Healthy ecosystem of work: making the hybrid possible
An effective ecosystem for hybrid work which blends home and office will need to meet a variety of employee needs, as the facilitators of an expert workshop discovered
As we advance rapidly toward a more blended working world, what does a healthy, hybrid ecosystem of work looks like for knowledge workers?
That was a question asked by a group of three designers – Namrata Krishna from Heta Architects, Muriel Altunaga from CBRE and independent consultant Yvonne Pinniger – in a virtual workshop which they planned and facilitated as part of the Healthy Cities Design International Congress 2020.
The workshop was set in the near future, when widespread vaccination has enabled us to adapt to a new normal. A group of expert participants drawn from across the disciplines of health, architecture, design and planning were asked engage in a human-centred and interactive approach to understand what makes an ideal ecosystem possible.
Series of insights
The workshop explored what an ideal working ‘day in the life’ might look like for two extreme personas at opposite ends of the age spectrum: Adele, aged 54, and Lee, aged 23. A series of insights into employee needs in the hybrid working world were drawn from the exercise, including:
Peace and quiet: The need for a separate environment or workspace played a higher role at home, beyond just creating boundaries between personal and professional. Preventing noise and distractions throughout the day was felt to be a necessity, whether undertaking focused work or participating in a group call or collaboration. The fear of being interrupted or disturbed became in itself a distraction from work, requiring more preparation and negotiating one’s environment with fellow habitants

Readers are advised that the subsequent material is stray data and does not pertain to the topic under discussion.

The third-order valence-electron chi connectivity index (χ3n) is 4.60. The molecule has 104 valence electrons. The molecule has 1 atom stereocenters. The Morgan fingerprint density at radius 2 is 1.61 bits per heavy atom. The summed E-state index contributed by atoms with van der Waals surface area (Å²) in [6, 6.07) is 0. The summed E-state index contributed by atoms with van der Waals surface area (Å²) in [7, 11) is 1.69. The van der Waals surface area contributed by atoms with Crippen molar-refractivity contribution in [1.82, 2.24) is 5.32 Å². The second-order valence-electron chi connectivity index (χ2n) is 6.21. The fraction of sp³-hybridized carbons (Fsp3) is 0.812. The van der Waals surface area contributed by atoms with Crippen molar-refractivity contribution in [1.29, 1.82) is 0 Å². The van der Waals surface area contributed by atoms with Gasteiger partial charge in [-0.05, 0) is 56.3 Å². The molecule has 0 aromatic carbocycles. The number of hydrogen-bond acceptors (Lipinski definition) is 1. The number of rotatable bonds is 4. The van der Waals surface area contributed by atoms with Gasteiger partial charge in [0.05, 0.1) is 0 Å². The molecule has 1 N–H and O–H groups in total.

Convenience and proximity: Closeness to amenities, such as specialist workspaces, outdoor environments, food prep/eating facilities, exercise facilities, and life admin resources (such as deliveries, dry cleaning, etc) are important on a daily basis. Business districts are designed around worker needs, but when working solely from home, people found they were missing some really valuable services.
Negotiable time: Given the experimentation and challenges around scheduling work time during the pandemic, continuing to have flexibility and control over managing time has, in many cases, become critical. Flexibility around start times at home to factor in negotiated quiet/private workspace allowing for longer lunch breaks to make the most of face-to-face hours with colleagues and adjusting work hours to make the most of daylight for outdoor activities and exercise all rated highly.
Supportive culture: At home, this tended to be more about leadership, training and support from the organisation, and in the office, it was more about autonomy, identity and belonging. This is likely because these are the areas that people feel are more lacking in the opposite scenario – for example, when working from home most people automatically have more autonomy because they’re less visible, but they could feel more isolated and disconnected from their colleagues.
Read a paper about the findings of the hybrid ecosystem workshop here.
Read a piece by the designers on the process of running a workshop remotely, which is set to be a growing feature of hybrid working, here